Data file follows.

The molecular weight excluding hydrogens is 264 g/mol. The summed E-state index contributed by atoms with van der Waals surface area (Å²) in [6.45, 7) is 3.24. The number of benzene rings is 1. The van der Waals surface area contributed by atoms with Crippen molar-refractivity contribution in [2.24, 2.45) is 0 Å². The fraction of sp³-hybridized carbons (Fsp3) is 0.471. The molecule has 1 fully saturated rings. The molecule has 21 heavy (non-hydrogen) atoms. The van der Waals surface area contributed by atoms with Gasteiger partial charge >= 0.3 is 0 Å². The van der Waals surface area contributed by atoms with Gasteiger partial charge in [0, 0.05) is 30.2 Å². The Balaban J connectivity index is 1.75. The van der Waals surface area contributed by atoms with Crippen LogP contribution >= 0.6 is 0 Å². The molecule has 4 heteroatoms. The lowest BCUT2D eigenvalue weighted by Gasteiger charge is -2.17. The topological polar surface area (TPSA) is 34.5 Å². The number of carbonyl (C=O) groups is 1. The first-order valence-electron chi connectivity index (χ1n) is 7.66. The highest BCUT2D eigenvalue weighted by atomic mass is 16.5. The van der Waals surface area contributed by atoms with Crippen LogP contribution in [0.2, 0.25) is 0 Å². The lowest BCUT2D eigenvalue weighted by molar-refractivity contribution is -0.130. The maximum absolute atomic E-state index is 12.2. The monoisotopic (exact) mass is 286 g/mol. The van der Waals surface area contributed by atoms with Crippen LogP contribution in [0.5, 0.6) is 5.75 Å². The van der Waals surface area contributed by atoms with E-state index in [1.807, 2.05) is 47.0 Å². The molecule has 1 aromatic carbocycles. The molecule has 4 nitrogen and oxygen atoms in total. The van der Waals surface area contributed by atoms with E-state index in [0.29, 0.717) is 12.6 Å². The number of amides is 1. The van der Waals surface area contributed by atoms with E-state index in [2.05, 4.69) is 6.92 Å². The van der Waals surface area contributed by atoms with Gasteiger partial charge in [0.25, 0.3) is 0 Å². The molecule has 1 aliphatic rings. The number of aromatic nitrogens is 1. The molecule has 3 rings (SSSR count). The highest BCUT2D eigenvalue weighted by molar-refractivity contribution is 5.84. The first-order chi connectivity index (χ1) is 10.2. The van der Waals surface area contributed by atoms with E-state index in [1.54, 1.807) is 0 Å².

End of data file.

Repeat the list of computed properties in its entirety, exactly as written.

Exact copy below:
The molecular weight excluding hydrogens is 264 g/mol. The summed E-state index contributed by atoms with van der Waals surface area (Å²) in [6.45, 7) is 3.24. The number of benzene rings is 1. The van der Waals surface area contributed by atoms with Crippen molar-refractivity contribution in [2.24, 2.45) is 0 Å². The fraction of sp³-hybridized carbons (Fsp3) is 0.471. The molecule has 1 fully saturated rings. The molecule has 21 heavy (non-hydrogen) atoms. The van der Waals surface area contributed by atoms with Gasteiger partial charge >= 0.3 is 0 Å². The van der Waals surface area contributed by atoms with Gasteiger partial charge in [0, 0.05) is 30.2 Å². The Balaban J connectivity index is 1.75. The van der Waals surface area contributed by atoms with Crippen LogP contribution >= 0.6 is 0 Å². The molecule has 4 heteroatoms. The lowest BCUT2D eigenvalue weighted by Gasteiger charge is -2.17. The topological polar surface area (TPSA) is 34.5 Å². The number of carbonyl (C=O) groups is 1. The first-order valence-electron chi connectivity index (χ1n) is 7.66. The highest BCUT2D eigenvalue weighted by atomic mass is 16.5. The van der Waals surface area contributed by atoms with Crippen LogP contribution in [0.2, 0.25) is 0 Å². The lowest BCUT2D eigenvalue weighted by molar-refractivity contribution is -0.130. The maximum absolute atomic E-state index is 12.2. The monoisotopic (exact) mass is 286 g/mol. The van der Waals surface area contributed by atoms with Crippen LogP contribution in [0.5, 0.6) is 5.75 Å². The van der Waals surface area contributed by atoms with E-state index in [1.807, 2.05) is 47.0 Å². The molecule has 1 aromatic carbocycles. The molecule has 4 nitrogen and oxygen atoms in total. The van der Waals surface area contributed by atoms with E-state index in [0.29, 0.717) is 12.6 Å². The number of amides is 1. The van der Waals surface area contributed by atoms with E-state index in [2.05, 4.69) is 6.92 Å². The van der Waals surface area contributed by atoms with Gasteiger partial charge in [0.25, 0.3) is 0 Å². The molecule has 1 aliphatic rings. The number of aromatic nitrogens is 1. The molecule has 3 rings (SSSR count). The highest BCUT2D eigenvalue weighted by molar-refractivity contribution is 5.84. The first-order chi connectivity index (χ1) is 10.2. The van der Waals surface area contributed by atoms with E-state index in [1.54, 1.807) is 0 Å².